When you buy an app you also get the functionality of the multi-touch screen, accelerometer and gyroscope, along with typical MIDI input and output controls. It’s like buying a virtual instrument and a controller all-in-one.

The additional control offered by tablets and smart phones creates a completely new way of making music that should not be underestimated or simplified. It’s powerful and intuitive, but like any other instrument, it can take some time to develop a genuine facility.

Connectivity and Compactness

The live setup doesn’t get any smaller. In theory, you could perform on just an iPhone. But more typically, you could have an iPad (or two), small interface, mixer, and perhaps a couple of mini MIDI controllers such as those offered by Korg or Akai. Send out a stereo line to the PA and you’re done.

In a home studio situation, you could route the sound into your DAW or drive the iOS device with a DAW-based sequencer or standard MIDI controller. I also use MIRA, an app based extension for Max/MSP that allows wireless control of a Max patch or Max for Live Device.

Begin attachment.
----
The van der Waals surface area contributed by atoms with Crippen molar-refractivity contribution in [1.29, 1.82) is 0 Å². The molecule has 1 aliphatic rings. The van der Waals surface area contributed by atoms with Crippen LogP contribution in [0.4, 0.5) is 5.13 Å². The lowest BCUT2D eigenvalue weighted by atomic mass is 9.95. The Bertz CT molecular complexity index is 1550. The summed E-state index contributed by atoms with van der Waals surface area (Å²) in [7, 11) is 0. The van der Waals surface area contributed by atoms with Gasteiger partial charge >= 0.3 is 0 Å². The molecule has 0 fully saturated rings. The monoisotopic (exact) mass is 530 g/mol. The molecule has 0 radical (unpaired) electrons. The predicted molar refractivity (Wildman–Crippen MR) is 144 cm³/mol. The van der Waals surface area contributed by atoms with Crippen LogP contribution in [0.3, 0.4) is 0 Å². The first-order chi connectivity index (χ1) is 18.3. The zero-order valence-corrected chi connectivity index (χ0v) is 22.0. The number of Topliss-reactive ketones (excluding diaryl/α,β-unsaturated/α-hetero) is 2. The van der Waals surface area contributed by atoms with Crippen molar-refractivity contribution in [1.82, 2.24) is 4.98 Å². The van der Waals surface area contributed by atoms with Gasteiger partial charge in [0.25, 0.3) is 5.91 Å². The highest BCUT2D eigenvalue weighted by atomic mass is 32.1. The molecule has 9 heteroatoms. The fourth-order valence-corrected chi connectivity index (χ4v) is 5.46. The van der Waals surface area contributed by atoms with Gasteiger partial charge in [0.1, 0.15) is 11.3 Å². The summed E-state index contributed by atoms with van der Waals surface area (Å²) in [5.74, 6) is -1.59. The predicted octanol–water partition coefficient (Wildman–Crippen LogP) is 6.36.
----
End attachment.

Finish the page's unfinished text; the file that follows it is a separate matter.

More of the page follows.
There are also apps like Lemur that offer customizable and unusual MIDI generating interfaces to control standard computer-based applications. With the right modules, such as the Expert Sleepers FH-1, you can easily drive a Eurorack rig using the MIDI outputs from your iOS device.

Over the next few months I’ll be releasing a series of articles on The Pro Audio Files listing some of the best apps on the market. I’ve intentionally limited my attention to iOS vs the Android platform, based purely on my personal familiarity and admitted bias. But several apps are multi-platform and I invite readers using Android to contribute to the discussion with their own recommendations.


Top iOS Synth Apps

Here are my top 10 must-have synth apps currently available for iOS: